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Brazilian University Students Forced Back Into Kindergarten

Space is so tight at one Brazilian university that some classes are now being held at a nearby kindergarten. The adult students have started to protest, saying it’s hard to concentrate amid the din of shrieking five-year-olds.

The School of Arts, Sciences & Humanities of the São Paulo University(gaf.arq)
The School of Arts, Sciences & Humanities of the São Paulo University(gaf.arq)
Vaness Correa

SAO PAULO – As bad as conditions are on the Guarulhos campus of the Federal University of São Paulo (Unifesp), with its sweltering classrooms and improvised cafeteria, they're even worse at the kindergarten next door, where some of the university's approximately 3,000 students are now having to take classes.

The overcrowded Unifesp has been promising to construct a new building since 2007. So far, nothing's been built, forcing the overcrowded university – much to the chagrin of its students – to begin using the classrooms of a nearby kindergarten.

"We are discussing Hegel while outside the classroom there are children goofing around during their break. We can't bear these classes anymore," says university student Michael de Santana, 27.

Guarulhos, where São Paulo's international airport is located, has about 1,300,000 residents.

Demanding better conditions, Unifesp students from the Guarulhos campus began protesting about two months ago. Last Friday they occupied the Academic Division. Now students at several others federal universities—which are maintained by the national government and are cost-free for students— are threatening similar actions.

Students in Guarulhos say the on-campus classes are uncomfortable too. "In summer it gets extremely hot and there is no ventilation," says De Santana. Others complain that in order to make photocopies, they must wait in line for 40 minutes. The tiny cafeteria – which is housed in a wooden shed – is also a source of frustration.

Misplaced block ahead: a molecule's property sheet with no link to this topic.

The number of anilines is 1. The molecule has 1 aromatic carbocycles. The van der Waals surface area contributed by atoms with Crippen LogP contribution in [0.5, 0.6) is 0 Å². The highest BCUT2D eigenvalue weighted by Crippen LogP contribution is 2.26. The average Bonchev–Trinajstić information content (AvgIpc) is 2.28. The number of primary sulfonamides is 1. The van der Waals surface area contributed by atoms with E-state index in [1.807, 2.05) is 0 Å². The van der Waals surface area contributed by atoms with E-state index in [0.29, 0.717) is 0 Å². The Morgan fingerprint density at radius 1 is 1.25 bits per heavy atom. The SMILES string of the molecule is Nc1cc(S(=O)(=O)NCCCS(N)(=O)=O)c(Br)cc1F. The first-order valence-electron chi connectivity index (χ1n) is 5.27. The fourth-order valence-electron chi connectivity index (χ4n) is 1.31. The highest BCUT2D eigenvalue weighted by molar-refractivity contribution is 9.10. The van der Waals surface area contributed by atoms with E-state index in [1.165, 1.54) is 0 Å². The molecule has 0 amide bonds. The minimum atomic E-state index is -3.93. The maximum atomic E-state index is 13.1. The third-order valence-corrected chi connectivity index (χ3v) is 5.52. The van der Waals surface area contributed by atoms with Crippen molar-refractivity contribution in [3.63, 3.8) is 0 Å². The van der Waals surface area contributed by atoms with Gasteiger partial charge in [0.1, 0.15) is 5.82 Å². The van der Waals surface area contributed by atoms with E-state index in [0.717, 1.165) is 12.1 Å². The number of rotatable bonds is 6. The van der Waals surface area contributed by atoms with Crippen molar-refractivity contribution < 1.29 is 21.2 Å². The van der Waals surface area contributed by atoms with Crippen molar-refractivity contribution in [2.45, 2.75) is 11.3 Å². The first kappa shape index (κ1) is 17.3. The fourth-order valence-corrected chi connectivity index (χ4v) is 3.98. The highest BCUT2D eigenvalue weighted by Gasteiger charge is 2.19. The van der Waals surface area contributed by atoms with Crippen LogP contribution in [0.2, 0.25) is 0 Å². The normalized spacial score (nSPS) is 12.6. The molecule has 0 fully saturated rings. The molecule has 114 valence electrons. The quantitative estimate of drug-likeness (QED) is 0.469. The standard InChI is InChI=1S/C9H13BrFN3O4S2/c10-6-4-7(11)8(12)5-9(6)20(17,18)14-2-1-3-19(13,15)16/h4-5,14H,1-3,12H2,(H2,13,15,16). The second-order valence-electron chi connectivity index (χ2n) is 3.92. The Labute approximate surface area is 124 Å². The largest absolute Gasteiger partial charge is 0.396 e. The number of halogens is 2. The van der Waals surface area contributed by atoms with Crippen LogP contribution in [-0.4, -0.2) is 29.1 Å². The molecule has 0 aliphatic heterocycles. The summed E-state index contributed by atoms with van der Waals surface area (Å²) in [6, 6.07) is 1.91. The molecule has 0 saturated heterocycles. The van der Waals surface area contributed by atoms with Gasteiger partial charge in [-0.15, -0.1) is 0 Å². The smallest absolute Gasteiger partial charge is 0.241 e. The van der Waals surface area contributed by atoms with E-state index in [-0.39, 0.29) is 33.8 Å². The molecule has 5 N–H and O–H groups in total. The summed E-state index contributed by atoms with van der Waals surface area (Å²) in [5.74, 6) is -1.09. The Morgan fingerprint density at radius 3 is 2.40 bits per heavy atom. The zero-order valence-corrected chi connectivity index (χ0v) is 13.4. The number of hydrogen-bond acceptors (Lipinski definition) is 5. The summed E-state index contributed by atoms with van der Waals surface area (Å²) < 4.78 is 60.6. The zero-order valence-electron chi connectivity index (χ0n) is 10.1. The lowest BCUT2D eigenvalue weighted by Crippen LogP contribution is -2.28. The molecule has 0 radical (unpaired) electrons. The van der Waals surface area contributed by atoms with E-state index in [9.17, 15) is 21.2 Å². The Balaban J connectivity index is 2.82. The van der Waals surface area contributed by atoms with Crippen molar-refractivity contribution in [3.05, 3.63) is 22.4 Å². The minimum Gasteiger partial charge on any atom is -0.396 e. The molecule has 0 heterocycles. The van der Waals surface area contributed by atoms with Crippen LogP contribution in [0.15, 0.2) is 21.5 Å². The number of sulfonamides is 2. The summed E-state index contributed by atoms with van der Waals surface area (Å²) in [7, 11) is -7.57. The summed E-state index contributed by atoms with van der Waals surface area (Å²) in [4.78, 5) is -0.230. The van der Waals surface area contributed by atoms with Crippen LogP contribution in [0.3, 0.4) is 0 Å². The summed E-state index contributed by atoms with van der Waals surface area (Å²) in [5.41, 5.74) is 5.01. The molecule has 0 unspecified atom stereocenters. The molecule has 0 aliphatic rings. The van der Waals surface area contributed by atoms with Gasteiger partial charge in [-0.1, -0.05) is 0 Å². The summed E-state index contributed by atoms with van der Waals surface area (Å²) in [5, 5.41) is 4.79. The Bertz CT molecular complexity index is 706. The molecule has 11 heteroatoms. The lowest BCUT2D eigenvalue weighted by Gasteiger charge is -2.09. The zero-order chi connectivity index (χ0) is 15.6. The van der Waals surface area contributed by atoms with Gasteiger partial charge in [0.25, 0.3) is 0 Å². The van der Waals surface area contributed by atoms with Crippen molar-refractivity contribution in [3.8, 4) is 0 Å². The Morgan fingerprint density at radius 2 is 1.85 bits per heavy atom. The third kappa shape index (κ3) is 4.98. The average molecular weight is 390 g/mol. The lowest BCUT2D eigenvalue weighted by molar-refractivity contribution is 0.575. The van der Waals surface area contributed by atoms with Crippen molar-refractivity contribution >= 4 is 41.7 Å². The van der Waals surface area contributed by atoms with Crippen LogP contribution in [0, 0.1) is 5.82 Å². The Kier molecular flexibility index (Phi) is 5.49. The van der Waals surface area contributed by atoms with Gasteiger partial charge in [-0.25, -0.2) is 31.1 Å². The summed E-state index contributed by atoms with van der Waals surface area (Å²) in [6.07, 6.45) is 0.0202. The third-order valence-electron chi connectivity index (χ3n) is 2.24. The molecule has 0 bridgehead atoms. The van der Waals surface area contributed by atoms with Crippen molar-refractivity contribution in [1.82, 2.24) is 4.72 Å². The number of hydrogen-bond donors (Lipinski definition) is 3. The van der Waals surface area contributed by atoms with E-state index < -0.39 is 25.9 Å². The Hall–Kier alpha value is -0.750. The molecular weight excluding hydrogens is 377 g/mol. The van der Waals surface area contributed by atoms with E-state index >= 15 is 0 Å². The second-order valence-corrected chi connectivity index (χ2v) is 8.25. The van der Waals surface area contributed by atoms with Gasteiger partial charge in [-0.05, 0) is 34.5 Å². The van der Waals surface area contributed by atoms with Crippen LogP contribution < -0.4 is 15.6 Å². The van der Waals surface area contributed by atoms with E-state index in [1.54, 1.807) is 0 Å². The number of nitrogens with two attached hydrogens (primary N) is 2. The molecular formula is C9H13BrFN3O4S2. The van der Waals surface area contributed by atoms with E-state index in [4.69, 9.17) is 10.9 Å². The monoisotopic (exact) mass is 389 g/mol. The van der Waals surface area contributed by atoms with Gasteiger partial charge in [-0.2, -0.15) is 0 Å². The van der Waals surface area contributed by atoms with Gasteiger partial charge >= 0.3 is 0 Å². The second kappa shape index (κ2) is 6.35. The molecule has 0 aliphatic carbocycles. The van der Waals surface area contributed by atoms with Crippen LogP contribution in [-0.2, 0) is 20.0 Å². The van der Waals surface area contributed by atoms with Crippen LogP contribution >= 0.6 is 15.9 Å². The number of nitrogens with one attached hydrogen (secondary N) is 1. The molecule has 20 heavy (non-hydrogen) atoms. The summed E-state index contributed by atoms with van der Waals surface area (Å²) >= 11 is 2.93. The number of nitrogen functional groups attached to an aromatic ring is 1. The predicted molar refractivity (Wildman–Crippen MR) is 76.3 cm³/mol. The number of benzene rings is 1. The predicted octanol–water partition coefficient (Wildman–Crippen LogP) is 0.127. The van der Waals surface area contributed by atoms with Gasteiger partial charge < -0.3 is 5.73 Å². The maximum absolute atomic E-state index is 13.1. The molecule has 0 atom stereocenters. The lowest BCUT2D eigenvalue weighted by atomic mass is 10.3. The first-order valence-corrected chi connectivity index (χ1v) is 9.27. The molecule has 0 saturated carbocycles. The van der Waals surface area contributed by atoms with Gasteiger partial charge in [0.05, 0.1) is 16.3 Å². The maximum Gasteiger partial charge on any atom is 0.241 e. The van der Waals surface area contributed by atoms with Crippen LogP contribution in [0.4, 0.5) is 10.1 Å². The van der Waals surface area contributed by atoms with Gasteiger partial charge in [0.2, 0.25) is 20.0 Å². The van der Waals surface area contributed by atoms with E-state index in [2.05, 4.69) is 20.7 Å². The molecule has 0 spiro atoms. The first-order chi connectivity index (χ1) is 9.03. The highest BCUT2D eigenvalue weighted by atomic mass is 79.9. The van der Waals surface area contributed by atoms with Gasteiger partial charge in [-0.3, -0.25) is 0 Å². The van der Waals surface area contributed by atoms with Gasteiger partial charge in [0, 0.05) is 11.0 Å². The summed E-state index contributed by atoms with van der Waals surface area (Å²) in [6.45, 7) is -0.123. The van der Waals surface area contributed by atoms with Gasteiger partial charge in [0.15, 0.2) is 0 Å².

The school's academic director, Marcos Cezar de Freitas, insists the kindergarten "solution" will only be temporary. He says the long-promised new building will be moving forward now that the construction bidding process has finally been settled.

Read more from Folha de S. Paulo

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Society

What Jesus Really Said: Fixing The Mistranslations That Have Shaped Christianity

Jesus spoke Aramaic, but the Bible has been translated from Greek. Many mistaken translations of the Gospels have skewed the development of Christianity — and the course of history. It's time to let the Bible be retranslated to let its true message be known.

Biblical errors?

Franz Alt

BERLIN — Jesus spoke Aramaic. It was his mother tongue and 2,000 years ago it was the main language throughout the Middle East. The New Testament, however, is translated from Greek into all the languages of the world. Aramaic expert and theologian Günther Schwarz (who died in 2009) was dissatisfied with the classical translation and studied Aramaic every day for 50 years in order to better understand Jesus in his native language. In doing so, he came to the realization that about half of all Jesus' words in the gospels were mistranslated or even deliberately falsified.

His shocking conclusion: “What Christians believe, Jesus did not teach! And what Jesus taught — the Christians do not know.” The theologian has written 20 books and around 100 scientific articles about Jesus and Aramaic. He sent his findings to all German-speaking bishops. Response: zero.

So, as a journalist, I want to use my Jesus books to educate people about Günther Schwarz's findings.

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